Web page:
What would the world look like if people believed nature to be as sacred as a spiritual leader?
Phrakru Pitak Nanthakthun, a Buddhist monk in north-east Thailand, has an answer to that question. For 25 years, the monk has conducted ceremonies to "ordain" trees, which he said he hopes will bring an end to deforestation and the decline of the environment.
"When you ordain a tree that tree becomes sacred," Nanthakthun told BBC. "Once a tree is ordained nobody wants to destroy it."
Nanthakthun is the abbot at Wat Arunyawas and hosts public tree ordination ceremonies where monks and villagers alike tie orange robes around trees in the area. People see the monks' robes as sacred, he said, which may encourage them to approach the ordained trees with similar respect.
"People collect the robes to put them around the trees," the monk said. "And everyone knows the forest is blessed."
In her 1998 essay "The Ordination of a Tree: The Buddhist Ecology Movement in Thailand," Susan M. Darlington wrote that Buddhists involved in this kind of environmental action "see their religion as critical for providing practical as well as moral guidelines for ecological conservation."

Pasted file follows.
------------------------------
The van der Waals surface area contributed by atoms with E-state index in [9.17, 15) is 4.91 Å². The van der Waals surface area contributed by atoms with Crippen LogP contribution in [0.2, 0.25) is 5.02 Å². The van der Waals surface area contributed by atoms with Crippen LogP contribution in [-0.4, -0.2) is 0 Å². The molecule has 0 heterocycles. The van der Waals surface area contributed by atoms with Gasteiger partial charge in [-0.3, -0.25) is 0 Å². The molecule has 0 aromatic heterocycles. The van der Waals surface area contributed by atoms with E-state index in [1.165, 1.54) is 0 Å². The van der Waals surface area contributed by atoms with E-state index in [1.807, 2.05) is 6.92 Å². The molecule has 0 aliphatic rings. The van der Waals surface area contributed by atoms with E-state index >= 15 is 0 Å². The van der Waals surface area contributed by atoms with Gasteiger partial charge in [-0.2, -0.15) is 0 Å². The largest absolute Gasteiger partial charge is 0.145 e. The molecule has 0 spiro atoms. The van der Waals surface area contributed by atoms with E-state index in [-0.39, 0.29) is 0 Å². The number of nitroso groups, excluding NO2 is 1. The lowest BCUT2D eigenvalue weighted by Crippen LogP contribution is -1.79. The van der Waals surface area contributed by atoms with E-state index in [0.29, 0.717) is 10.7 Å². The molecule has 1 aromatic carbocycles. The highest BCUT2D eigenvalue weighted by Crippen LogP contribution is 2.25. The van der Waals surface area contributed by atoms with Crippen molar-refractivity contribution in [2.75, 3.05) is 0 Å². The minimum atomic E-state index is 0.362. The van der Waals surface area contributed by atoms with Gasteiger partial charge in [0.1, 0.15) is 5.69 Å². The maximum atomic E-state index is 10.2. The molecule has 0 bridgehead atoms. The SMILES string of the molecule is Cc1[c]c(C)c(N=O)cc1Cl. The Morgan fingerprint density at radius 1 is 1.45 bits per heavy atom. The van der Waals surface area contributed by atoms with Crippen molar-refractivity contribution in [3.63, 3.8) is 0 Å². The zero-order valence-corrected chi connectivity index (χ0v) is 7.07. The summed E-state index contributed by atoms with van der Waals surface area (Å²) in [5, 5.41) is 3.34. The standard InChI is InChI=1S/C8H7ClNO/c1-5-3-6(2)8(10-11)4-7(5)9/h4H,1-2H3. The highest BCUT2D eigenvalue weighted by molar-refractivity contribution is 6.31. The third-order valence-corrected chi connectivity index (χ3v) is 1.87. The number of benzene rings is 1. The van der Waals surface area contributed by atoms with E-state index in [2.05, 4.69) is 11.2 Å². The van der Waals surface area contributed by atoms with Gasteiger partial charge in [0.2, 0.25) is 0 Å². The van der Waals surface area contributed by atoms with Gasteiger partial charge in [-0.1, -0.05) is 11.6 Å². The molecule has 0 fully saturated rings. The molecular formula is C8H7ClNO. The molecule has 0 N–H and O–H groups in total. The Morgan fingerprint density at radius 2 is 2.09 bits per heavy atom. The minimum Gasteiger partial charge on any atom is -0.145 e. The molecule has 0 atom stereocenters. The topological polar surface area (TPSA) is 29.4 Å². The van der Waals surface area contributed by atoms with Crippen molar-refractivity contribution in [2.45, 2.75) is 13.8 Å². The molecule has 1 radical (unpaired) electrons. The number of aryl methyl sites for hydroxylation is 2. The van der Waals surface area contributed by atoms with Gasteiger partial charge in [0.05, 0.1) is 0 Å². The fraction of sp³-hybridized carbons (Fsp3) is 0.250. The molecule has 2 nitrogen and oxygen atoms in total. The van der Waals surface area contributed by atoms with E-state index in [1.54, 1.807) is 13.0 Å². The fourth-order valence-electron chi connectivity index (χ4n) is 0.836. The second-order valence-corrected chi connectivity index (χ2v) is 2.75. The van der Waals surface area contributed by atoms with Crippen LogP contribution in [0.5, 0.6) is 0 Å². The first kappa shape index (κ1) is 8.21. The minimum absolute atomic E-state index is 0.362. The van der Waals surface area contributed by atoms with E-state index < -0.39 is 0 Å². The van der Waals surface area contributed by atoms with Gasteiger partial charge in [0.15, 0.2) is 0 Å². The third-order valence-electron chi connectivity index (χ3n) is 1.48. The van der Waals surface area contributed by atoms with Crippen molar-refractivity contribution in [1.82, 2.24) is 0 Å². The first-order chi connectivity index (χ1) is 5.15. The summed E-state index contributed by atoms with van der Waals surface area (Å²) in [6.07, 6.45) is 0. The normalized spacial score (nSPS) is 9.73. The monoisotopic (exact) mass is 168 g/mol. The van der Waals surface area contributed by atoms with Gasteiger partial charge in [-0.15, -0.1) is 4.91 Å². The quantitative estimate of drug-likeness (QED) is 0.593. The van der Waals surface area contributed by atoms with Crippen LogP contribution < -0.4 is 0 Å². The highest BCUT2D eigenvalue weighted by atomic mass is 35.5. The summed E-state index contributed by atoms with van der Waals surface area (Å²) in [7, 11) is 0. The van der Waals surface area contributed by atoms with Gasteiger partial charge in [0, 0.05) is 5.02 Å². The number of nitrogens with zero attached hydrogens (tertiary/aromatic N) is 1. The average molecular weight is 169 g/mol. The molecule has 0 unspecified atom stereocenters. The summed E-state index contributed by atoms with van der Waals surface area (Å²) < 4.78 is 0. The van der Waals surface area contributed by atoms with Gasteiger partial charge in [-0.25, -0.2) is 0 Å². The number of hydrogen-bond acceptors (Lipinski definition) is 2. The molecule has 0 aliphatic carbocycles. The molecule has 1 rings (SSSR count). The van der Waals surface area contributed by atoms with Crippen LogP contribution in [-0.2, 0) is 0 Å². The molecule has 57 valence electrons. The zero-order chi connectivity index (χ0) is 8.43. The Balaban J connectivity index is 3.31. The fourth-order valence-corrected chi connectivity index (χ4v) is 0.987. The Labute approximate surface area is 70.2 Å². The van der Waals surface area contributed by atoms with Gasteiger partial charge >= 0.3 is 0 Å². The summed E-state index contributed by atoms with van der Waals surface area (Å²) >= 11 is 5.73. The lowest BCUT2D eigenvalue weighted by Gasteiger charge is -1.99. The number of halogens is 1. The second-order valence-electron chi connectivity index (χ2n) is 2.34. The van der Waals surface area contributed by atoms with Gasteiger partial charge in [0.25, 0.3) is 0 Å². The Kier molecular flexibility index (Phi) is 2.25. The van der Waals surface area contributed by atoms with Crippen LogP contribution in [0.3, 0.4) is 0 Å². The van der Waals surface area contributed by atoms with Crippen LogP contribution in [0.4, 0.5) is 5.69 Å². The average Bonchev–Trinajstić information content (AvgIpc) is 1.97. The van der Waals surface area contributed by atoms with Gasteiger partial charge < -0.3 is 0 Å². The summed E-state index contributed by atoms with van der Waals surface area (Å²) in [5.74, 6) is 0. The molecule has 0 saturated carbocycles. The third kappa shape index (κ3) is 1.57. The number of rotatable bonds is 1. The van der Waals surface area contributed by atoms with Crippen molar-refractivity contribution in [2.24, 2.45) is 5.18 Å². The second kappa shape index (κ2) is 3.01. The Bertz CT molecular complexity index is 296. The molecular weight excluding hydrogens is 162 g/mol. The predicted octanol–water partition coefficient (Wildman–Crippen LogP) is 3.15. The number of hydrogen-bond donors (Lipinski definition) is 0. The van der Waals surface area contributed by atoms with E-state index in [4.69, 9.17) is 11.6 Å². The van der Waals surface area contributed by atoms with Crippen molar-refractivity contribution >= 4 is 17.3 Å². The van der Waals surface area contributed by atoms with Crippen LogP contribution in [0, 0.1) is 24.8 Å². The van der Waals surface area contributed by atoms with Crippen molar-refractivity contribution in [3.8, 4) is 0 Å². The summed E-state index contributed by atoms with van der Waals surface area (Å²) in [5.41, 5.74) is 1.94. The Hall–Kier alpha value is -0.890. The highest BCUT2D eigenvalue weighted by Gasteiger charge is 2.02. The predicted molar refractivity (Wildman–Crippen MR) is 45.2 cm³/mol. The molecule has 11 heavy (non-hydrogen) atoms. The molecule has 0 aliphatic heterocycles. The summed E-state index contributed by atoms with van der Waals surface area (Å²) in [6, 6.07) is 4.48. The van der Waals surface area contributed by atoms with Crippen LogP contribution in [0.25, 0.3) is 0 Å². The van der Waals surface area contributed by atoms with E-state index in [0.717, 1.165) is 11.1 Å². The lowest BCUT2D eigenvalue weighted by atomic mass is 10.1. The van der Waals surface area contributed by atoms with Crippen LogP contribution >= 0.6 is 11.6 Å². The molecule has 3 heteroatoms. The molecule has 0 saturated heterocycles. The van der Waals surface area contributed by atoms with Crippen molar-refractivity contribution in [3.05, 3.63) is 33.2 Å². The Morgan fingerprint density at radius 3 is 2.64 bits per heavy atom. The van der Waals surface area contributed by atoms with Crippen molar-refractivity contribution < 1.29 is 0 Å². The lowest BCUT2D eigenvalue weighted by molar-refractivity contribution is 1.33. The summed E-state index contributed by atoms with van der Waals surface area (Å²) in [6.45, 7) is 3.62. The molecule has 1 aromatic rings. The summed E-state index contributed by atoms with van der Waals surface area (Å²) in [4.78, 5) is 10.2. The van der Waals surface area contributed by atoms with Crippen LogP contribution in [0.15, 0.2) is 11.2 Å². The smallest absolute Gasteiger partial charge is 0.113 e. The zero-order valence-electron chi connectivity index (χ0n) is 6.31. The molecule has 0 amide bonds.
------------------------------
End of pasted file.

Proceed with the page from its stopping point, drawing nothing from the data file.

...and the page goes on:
The "ecology monks" are those actively engaged in environmental and conservation activities and who respond to the suffering which environmental degradation causes. A major aim of Buddhism is to relieve suffering, the root causes of which are greed, ignorance, and hatred. The monks see the destruction of the forests, pollution of the air and water, and other environmental problems as ultimately caused by people acting through these evils, motivated by economic gain and the material benefits of development, industrialization, and consumerism. As monks, they believe it is their duty to take action against these evils. Their actions bring them into the realm of political and economic debates, especially concerning the rapid development of the Thai economy and control of natural resources.
Nanthakthun's model has spread to other countries like Laos and Sri Lanka, the monk said, which gives him hope that such actions will make a broad impact on environmental restoration.
"If everyone around the world helps to save the forests, we can tackle global warming and reduce foot shortages and hunger," he told BBC. "I feel proud of what we've done."